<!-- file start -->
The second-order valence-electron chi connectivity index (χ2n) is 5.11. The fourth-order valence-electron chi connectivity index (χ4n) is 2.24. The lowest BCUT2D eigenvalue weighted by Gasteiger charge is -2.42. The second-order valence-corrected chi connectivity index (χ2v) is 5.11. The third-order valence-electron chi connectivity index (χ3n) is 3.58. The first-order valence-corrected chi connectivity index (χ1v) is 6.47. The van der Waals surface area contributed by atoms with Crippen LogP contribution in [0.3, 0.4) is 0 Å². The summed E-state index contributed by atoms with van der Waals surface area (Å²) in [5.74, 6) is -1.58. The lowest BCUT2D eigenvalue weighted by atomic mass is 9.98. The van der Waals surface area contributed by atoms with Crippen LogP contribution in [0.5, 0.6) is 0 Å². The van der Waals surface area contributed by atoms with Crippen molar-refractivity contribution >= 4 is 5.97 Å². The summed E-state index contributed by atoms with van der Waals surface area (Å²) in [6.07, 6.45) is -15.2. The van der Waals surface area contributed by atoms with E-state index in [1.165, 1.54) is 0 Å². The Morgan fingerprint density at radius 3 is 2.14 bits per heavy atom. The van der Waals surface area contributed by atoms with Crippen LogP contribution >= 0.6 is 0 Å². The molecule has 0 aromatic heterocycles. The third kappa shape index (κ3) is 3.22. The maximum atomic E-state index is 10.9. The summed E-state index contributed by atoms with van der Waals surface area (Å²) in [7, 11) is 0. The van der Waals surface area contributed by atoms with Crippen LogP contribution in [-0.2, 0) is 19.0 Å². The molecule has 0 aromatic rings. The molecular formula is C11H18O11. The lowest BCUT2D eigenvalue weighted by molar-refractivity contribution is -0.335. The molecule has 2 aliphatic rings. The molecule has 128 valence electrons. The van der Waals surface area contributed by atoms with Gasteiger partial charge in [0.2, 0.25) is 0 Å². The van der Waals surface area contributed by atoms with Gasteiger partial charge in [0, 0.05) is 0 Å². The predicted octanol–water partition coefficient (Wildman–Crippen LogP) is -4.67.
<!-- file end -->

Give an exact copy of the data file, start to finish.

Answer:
The second-order valence-electron chi connectivity index (χ2n) is 5.11. The fourth-order valence-electron chi connectivity index (χ4n) is 2.24. The lowest BCUT2D eigenvalue weighted by Gasteiger charge is -2.42. The second-order valence-corrected chi connectivity index (χ2v) is 5.11. The third-order valence-electron chi connectivity index (χ3n) is 3.58. The first-order valence-corrected chi connectivity index (χ1v) is 6.47. The van der Waals surface area contributed by atoms with Crippen LogP contribution in [0.3, 0.4) is 0 Å². The summed E-state index contributed by atoms with van der Waals surface area (Å²) in [5.74, 6) is -1.58. The lowest BCUT2D eigenvalue weighted by atomic mass is 9.98. The van der Waals surface area contributed by atoms with Crippen LogP contribution in [0.5, 0.6) is 0 Å². The van der Waals surface area contributed by atoms with Crippen molar-refractivity contribution >= 4 is 5.97 Å². The summed E-state index contributed by atoms with van der Waals surface area (Å²) in [6.07, 6.45) is -15.2. The van der Waals surface area contributed by atoms with E-state index in [1.165, 1.54) is 0 Å². The Morgan fingerprint density at radius 3 is 2.14 bits per heavy atom. The van der Waals surface area contributed by atoms with Crippen LogP contribution >= 0.6 is 0 Å². The molecule has 0 aromatic heterocycles. The third kappa shape index (κ3) is 3.22. The maximum atomic E-state index is 10.9. The summed E-state index contributed by atoms with van der Waals surface area (Å²) in [7, 11) is 0. The van der Waals surface area contributed by atoms with Crippen LogP contribution in [-0.2, 0) is 19.0 Å². The molecule has 0 aromatic rings. The molecular formula is C11H18O11. The lowest BCUT2D eigenvalue weighted by molar-refractivity contribution is -0.335. The molecule has 2 aliphatic rings. The molecule has 128 valence electrons. The van der Waals surface area contributed by atoms with Gasteiger partial charge in [0.2, 0.25) is 0 Å². The van der Waals surface area contributed by atoms with Gasteiger partial charge in [0, 0.05) is 0 Å². The predicted octanol–water partition coefficient (Wildman–Crippen LogP) is -4.67.